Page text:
With online crime, financial institutions, retailers, and government agencies cannot directly control these criminals. Overall, information becomes compromised is if the individual falls prey to the scam and gives their personal information. If you ever receive an email or text, do not click on the links provided in the text or email message. Also, add the sender to your blocked list.
HOW DO I AVOID A VISHING ATTACK
Certainly, the best way to avoid a vishing attack is to avoid answering phone calls from numbers that you do not recognize. If you do answer and the fraudster is claiming to come from a legitimate organization, ask them to verify their identity.
If you get a suspicious phone call or think you’ve been targeted in a vishing scam, you can file an official complaint with The Federal Trade Commission online or by calling (888) 382-1222. Additionally, it’s important to change your passwords on your accounts, notify your banks and credit card companies and carefully monitor your financial activity if for any reason you believe that your personal information might be compromised.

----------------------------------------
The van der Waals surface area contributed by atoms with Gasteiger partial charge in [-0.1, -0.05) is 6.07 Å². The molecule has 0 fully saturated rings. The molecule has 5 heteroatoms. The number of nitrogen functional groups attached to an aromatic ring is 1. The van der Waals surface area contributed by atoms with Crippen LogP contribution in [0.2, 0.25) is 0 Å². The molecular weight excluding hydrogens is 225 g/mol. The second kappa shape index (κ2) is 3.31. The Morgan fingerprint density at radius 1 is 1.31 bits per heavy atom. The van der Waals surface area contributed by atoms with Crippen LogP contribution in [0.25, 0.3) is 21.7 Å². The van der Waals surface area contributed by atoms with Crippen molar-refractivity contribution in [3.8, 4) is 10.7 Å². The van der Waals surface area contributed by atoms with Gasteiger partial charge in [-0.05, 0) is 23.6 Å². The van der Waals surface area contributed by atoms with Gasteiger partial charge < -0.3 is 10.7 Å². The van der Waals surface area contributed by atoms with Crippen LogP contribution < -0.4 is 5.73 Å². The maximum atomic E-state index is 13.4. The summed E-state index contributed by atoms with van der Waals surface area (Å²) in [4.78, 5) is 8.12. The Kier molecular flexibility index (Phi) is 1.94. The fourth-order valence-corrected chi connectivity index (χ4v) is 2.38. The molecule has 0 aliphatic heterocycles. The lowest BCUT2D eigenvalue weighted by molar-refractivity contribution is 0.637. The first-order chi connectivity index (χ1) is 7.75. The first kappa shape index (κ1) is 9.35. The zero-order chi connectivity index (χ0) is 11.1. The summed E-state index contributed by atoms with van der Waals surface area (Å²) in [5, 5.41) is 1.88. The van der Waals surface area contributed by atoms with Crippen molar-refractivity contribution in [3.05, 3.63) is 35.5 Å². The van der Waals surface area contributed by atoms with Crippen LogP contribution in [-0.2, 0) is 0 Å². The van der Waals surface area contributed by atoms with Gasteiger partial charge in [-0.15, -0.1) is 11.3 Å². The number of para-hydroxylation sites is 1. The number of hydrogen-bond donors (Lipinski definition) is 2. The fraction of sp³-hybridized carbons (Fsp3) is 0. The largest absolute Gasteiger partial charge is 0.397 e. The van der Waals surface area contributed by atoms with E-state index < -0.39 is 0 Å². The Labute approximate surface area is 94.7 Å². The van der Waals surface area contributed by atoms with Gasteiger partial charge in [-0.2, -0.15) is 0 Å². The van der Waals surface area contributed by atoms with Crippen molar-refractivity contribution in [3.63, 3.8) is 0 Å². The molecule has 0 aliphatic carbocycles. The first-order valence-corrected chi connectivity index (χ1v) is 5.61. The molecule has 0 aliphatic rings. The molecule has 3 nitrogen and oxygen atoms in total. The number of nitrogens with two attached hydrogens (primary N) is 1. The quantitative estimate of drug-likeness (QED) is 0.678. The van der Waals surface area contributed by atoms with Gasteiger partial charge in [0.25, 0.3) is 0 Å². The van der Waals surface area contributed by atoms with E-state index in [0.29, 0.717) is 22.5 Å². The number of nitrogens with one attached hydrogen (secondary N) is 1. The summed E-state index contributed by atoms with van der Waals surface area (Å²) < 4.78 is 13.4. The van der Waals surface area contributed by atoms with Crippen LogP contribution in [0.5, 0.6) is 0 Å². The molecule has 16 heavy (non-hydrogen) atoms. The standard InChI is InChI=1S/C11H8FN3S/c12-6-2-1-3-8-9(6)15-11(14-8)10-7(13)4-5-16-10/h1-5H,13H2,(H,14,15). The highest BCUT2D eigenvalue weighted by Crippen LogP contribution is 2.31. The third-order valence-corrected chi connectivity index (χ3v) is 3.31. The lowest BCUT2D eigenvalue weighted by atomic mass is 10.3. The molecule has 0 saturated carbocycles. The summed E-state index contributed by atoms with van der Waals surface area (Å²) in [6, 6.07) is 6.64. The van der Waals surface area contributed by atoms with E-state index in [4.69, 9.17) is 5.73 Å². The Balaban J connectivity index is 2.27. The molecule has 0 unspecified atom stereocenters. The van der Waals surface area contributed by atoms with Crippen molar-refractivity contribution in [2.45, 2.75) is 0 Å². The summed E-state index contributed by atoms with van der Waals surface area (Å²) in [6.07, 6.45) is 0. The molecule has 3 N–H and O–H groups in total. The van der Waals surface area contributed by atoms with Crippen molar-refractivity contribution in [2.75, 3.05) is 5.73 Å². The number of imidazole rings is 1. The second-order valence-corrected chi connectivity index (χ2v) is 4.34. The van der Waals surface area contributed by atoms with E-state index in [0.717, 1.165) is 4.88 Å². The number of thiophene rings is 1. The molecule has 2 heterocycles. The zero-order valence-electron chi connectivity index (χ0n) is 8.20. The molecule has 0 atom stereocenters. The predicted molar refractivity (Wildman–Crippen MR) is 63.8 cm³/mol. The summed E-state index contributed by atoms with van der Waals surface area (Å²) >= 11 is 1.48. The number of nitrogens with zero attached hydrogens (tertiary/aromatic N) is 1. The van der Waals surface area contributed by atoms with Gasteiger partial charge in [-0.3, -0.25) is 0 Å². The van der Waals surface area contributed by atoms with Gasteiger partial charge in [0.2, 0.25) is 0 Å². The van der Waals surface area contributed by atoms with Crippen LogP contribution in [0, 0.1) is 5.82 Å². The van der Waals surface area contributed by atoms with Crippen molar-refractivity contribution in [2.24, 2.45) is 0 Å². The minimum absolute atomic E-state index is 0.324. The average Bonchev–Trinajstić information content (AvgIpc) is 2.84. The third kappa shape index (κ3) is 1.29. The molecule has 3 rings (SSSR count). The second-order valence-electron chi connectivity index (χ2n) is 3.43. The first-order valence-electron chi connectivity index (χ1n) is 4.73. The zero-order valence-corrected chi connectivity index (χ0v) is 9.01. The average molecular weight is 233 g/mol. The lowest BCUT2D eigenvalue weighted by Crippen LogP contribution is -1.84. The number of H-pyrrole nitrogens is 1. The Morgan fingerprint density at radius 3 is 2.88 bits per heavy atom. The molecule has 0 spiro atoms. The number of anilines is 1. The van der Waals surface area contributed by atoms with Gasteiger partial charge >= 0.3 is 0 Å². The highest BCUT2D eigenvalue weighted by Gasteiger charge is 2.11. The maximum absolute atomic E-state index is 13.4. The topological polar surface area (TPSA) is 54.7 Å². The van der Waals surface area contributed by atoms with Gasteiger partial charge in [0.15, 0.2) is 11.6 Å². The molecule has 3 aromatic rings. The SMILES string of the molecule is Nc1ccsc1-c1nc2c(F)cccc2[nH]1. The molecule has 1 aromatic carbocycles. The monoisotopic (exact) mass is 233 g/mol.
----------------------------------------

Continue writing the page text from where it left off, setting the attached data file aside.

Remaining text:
PEARL HAWAII AND PREVENTING ONLINE CRIME
Importantly, Pearl Hawaii will never send emails, text, or call you and ask you to provide, update, or verify account passwords, Social Security numbers, PINs, credit or debit card numbers, or other confidential information.
If you have received an email message, text message, or voice message claiming to be from Pearl Hawaii Federal Credit Union and asking for you to give out personal or confidential information, it is fraudulent. Pearl Hawaii already has this information on record and would have no need to ask.
If you have received one of these fraudulent messages and did give out your personal information, please contact Pearl Hawaii immediately at (808) 737.4328 (73-PHFCU), email us at MyFamily@phfcu.com, or contact us through secure messaging.
EXAMPLES OF ONLINE CRIME
- E-mails or texts claiming that you are eligible to receive a large sum of funds (inheritance, lottery winnings, wire transfer, etc.).
- The criminal will inform you that someone you know is in trouble and needs help right away.
- The scammer may develop a romantic relationship with you. Over time, they will state that they are a victim and need money. They will wait for you to volunteer to send funds, or they may directly ask you for money.
- Receiving a text about an unexpected delivery, to check a credit card or banking transaction that you did not enroll for, or a survey request.
EXAMPLES OF VISHING
- Robocalls claiming that there is a warrant for your arrest, you will be subject to an audit, you need manufacturer insurance, that you owe a debt, there is an issue with your tax return, or there is a discrepancy with your account.
- A phone call or email asking for you to donate money or for your account information to help their charity or non-profit.